Buying a Home? Be Prepared to Make an Offer

In the final words of an article on how to make an offer on a house, U.S. News & World Report says the ideal offer will be one that makes everyone, the seller and you, happy and reassured that everything between now and the proposed closing will go smoothly.

So, how do you prepare to make an offer on a house that follows that guideline?

Get preapproved by a lender. It’s one of the primary steps toward making an offer. A seller will take an offer from a buyer who’s preapproved more seriously than one who isn’t.

Know how much you can afford. Even though you may be approved for a $250,000 mortgage, can you really afford the monthly payments that come along with it? A longstanding rule of thumb is to spend less than 28 percent of your gross monthly income on the mortgage principal and interest payment, taxes and insurance.

Get a CMA created for the property. That’s a Comparative Market Analysis, and it compiles key information and data — including a list of comparative sales — to establish an estimated fair value of a certain property in current market conditions. The best way to get a CMA is to find a realtor, who can use this and other considerations to help you make the offer.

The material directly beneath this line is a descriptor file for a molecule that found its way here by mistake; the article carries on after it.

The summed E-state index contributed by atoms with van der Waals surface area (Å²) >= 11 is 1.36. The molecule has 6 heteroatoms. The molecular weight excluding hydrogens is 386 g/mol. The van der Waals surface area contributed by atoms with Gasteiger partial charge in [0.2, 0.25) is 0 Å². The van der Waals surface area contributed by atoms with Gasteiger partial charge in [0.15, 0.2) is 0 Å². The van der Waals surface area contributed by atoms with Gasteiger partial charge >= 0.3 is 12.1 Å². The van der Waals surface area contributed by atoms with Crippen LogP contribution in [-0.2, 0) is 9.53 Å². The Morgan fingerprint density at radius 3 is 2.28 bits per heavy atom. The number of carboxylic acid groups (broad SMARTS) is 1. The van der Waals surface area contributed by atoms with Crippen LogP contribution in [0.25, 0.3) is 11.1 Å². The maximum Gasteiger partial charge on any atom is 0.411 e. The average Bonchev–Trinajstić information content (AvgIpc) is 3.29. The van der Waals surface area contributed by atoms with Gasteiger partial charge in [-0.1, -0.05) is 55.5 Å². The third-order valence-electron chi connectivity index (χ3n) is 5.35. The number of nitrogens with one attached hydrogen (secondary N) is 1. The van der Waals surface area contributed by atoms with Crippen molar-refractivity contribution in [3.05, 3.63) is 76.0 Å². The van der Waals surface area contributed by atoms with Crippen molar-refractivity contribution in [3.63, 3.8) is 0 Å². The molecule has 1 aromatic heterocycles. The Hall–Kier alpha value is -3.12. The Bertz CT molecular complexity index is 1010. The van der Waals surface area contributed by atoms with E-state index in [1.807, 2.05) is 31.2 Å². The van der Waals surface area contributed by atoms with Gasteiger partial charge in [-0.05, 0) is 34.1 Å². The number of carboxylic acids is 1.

Have your “earnest money,” and get ready for a down payment. A seller is understandably suspicious of a written offer not accompanied by a cash deposit to show good faith. This can be a part of your down payment.

Make sure your offer is “contingent upon.” Before your offer goes forward to a final contract, get the home inspected to find the extent of repair or maintenance issues with the house. You would want the option to back out of a deal if the home inspector uncovers a major flaw you’re unwilling to accept. Other contingencies include a home appraisal. Most appraisals are conducted as a condition to finalizing a mortgage, so the lender is assured the value of the property is in line with the loan amount.

Remember, an offer on a home is the tangible starting point between buyer and seller. The home may not be perfect, and it can be difficult to decide whether or not to walk away. Do you find ways to solve the problem, or is it better to move on to a different property? With preparation, you can make a solid offer, and see where it goes from there.

Information in this article is general in nature and for your consideration, not as financial advice. Please contact your own financial professionals regarding your specific needs before taking any action based upon this information.